Leadership Lessons from the San Francisco Plane Crash
My friend and Georgetown leadership coaching colleague, Bob Wohlsen, sent a thought provoking email to his friends and clients last week on the recent crash of an Asiana 777 jet liner at San Francisco International Airport. In it, Bob raises a lot of important questions for leaders and their colleagues to consider. With his permission, I’m sharing his thoughts on the Next Level Blog. You can learn more about Bob and his work with leaders as well as contact him through his LinkedIn profile.
A few Saturdays ago, I was happily engaged around our house in the Bay Area, when I received an AP alert on my iPhone. I was stunned to read Plane Crash at SFO. I hurried to our deck, where Miriam and I often enjoy watching the huge jet liners turn, line up with the runway, and descend to the airport. I was horrified to see a cloud of black smoke drifting over San Francisco Bay. As I soon learned, Asiana Flight 214 had clipped the seawall at the end of the runway and crashed. It was a tough afternoon to know of the pain and suffering going on nearby.
So, while the extremely capable NTSB teams are combing the wreckage, analyzing the data, and interviewing the crew to determine what went wrong and how to prevent it from happening again, I’ve been musing about what leadership lessons we can learn from the tragedy. Here’s what I’ve learned, based on the information I’ve obtained from news reports and the NTSB briefings:
- There was a team of 3 experienced pilots in the cockpit at the time of the crash. The pilot flying the plane had little experience flying the Boeing 777. He had never landed a 777 at SFO. He was the “student” pilot on this team. His “instructor”, the co-pilot, had more experience flying the 777, but this flight was his 1st as an instructor. The third pilot in the cockpit sat in the jump seat.
- There was a 4th pilot in the passenger cabin at the time of the crash.
- The “instructor” pilot has testified that he assumed that the automatic throttles were maintaining the plane’s speed at the proper level.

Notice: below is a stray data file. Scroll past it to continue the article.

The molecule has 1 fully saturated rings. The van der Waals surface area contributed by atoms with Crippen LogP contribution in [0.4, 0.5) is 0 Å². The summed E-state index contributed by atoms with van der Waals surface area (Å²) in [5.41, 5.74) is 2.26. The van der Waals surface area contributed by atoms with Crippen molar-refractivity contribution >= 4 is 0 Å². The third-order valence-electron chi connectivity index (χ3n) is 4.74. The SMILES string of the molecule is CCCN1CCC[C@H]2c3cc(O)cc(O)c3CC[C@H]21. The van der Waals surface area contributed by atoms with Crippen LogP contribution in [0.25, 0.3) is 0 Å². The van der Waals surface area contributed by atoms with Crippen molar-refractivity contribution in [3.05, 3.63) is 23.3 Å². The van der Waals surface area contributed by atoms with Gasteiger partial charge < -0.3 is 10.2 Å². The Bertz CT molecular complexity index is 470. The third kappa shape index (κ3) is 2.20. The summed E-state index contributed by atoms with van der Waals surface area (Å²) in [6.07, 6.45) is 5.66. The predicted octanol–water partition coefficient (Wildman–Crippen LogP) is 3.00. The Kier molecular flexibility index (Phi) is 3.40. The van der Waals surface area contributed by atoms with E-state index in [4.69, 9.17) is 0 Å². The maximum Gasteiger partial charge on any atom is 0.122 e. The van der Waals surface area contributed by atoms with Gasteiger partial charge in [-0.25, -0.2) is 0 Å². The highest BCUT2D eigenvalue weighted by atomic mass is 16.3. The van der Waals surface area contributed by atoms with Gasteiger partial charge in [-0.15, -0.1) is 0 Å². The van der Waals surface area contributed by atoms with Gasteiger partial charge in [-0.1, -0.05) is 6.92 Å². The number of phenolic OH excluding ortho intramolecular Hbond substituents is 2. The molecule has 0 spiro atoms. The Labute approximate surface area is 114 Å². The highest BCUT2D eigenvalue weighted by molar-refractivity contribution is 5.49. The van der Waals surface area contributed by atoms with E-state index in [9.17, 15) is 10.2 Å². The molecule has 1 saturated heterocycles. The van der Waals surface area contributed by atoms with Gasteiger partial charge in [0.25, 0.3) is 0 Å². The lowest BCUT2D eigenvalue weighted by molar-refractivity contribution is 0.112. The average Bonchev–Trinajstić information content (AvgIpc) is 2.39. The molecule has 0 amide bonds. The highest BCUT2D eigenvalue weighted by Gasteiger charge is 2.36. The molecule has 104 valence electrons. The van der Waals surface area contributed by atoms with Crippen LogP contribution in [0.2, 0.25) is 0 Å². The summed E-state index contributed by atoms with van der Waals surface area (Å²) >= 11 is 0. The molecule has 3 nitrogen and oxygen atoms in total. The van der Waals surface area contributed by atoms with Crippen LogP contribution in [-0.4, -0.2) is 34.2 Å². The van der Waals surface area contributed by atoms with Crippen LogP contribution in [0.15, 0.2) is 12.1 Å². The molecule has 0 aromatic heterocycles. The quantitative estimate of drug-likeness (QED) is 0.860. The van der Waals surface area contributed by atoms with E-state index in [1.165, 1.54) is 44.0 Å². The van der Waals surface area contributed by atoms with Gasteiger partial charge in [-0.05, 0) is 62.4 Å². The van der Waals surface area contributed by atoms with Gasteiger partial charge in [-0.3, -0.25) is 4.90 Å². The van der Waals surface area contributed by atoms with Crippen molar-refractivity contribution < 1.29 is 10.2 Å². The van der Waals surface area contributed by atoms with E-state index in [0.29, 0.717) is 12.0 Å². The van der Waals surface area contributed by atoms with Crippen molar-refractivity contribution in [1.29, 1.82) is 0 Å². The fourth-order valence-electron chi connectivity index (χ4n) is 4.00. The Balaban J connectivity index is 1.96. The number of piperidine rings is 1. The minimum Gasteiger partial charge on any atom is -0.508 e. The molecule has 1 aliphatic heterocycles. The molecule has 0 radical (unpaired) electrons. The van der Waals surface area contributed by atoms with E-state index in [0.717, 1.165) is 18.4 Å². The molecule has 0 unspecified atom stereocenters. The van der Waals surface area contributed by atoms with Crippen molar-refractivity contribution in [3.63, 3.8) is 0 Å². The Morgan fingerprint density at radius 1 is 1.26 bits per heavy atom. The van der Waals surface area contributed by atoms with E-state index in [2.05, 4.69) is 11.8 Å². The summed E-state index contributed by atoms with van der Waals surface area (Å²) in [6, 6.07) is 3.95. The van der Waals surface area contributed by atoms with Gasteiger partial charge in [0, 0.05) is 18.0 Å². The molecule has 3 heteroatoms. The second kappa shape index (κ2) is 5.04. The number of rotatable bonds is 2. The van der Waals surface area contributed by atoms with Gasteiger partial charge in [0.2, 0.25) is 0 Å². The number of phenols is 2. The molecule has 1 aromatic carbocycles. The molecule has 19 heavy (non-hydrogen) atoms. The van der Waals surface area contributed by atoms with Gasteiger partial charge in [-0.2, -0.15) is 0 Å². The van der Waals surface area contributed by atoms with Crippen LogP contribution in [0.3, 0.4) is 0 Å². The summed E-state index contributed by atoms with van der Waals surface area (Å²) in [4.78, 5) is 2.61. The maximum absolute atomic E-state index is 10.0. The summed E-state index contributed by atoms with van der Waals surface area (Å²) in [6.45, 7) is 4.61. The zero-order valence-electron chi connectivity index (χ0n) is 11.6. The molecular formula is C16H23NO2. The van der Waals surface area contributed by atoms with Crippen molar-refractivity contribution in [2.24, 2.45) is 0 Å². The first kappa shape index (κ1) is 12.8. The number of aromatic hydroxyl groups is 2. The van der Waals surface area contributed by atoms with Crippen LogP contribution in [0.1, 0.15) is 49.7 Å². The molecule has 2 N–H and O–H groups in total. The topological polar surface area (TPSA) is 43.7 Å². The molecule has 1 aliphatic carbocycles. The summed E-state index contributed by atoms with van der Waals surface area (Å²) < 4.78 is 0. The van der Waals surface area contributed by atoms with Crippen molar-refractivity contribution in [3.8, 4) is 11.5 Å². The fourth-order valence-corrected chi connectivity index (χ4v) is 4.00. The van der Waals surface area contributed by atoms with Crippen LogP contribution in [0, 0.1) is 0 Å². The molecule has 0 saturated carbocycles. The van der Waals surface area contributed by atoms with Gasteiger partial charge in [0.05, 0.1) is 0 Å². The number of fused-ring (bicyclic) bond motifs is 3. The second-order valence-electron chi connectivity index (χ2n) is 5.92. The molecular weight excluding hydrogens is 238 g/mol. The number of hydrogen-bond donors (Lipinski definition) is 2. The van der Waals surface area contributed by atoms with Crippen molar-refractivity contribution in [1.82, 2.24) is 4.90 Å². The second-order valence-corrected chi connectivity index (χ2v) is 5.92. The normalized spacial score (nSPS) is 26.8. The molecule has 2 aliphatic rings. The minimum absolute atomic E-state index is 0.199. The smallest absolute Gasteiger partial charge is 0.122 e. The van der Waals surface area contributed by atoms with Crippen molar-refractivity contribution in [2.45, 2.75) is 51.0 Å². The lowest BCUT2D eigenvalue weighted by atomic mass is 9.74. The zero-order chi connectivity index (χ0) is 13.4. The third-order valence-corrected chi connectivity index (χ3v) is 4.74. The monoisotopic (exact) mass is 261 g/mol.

- The day was very clear, the wind was gusty (typical, but tricky if you are new to it here), and the 777 has an extremely high safety record.
The fact is that a safe, sturdy plane crashed with 4 experienced pilots on board on a clear day. Why did this happen? How could this have happened? Here is my hunch:
- Although the pilots were all very experienced aviators, each had only a little experience flying the 777.
- The pilot team was working as a team for the 1st time in these roles and with this plane.
And I have these unanswered questions in my mind. Did the team organize effectively – delineate clear roles and responsibilities, establish a working arrangement including a communications plan, feedback plan, and decision making plan? Was there a clearly designated and recognized leader of the team? Did the team members know each others’ preferences for communication and feedback or the individual needs of each other?
The NTSB investigation will provide answers to these questions.
What are the takeaways for us, as leaders, and our teams?
- Just because team members are experienced, does not mean the team will automatically succeed.
- Team organization is essential to a team’s ability to successfully achieve its goal.
- There must be a person leading, setting expectations and holding team members accountable, who has their eye on the goal (landing the plane safely) and is monitoring (looking at the data and metrics) and evaluating the data and the team members’ performance.
- All team members must look out for each other, communicate, challenge, and collaborate to prevent accidents, mistakes, and failures.
What additional takeaways do you see? What learning is there for you and your teams in this accident? What can you do to improve your team’s performance, and reduce the risk of accidents and failures?